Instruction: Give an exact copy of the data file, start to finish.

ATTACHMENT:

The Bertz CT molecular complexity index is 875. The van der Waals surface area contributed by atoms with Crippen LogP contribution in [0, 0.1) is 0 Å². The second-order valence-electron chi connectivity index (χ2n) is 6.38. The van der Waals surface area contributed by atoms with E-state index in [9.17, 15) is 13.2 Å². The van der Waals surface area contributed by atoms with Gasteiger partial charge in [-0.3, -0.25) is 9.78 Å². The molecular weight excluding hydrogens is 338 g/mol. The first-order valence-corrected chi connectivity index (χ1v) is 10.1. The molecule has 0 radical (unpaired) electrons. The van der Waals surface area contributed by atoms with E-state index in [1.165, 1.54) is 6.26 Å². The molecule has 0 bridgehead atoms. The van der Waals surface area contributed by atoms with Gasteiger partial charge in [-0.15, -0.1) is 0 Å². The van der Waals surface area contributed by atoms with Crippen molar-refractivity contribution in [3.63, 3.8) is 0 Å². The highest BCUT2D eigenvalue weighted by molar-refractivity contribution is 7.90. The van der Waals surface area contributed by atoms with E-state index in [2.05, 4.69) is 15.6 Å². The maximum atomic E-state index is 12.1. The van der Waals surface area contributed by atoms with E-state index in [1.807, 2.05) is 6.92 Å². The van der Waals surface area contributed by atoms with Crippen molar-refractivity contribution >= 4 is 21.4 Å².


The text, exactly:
The Bertz CT molecular complexity index is 875. The van der Waals surface area contributed by atoms with Crippen LogP contribution in [0, 0.1) is 0 Å². The second-order valence-electron chi connectivity index (χ2n) is 6.38. The van der Waals surface area contributed by atoms with E-state index in [9.17, 15) is 13.2 Å². The van der Waals surface area contributed by atoms with Gasteiger partial charge in [-0.3, -0.25) is 9.78 Å². The molecular weight excluding hydrogens is 338 g/mol. The first-order valence-corrected chi connectivity index (χ1v) is 10.1. The molecule has 0 radical (unpaired) electrons. The van der Waals surface area contributed by atoms with E-state index in [1.165, 1.54) is 6.26 Å². The molecule has 0 bridgehead atoms. The van der Waals surface area contributed by atoms with Gasteiger partial charge in [-0.15, -0.1) is 0 Å². The van der Waals surface area contributed by atoms with Crippen molar-refractivity contribution in [3.63, 3.8) is 0 Å². The highest BCUT2D eigenvalue weighted by molar-refractivity contribution is 7.90. The van der Waals surface area contributed by atoms with E-state index in [2.05, 4.69) is 15.6 Å². The maximum atomic E-state index is 12.1. The van der Waals surface area contributed by atoms with E-state index in [1.807, 2.05) is 6.92 Å². The van der Waals surface area contributed by atoms with Crippen molar-refractivity contribution >= 4 is 21.4 Å².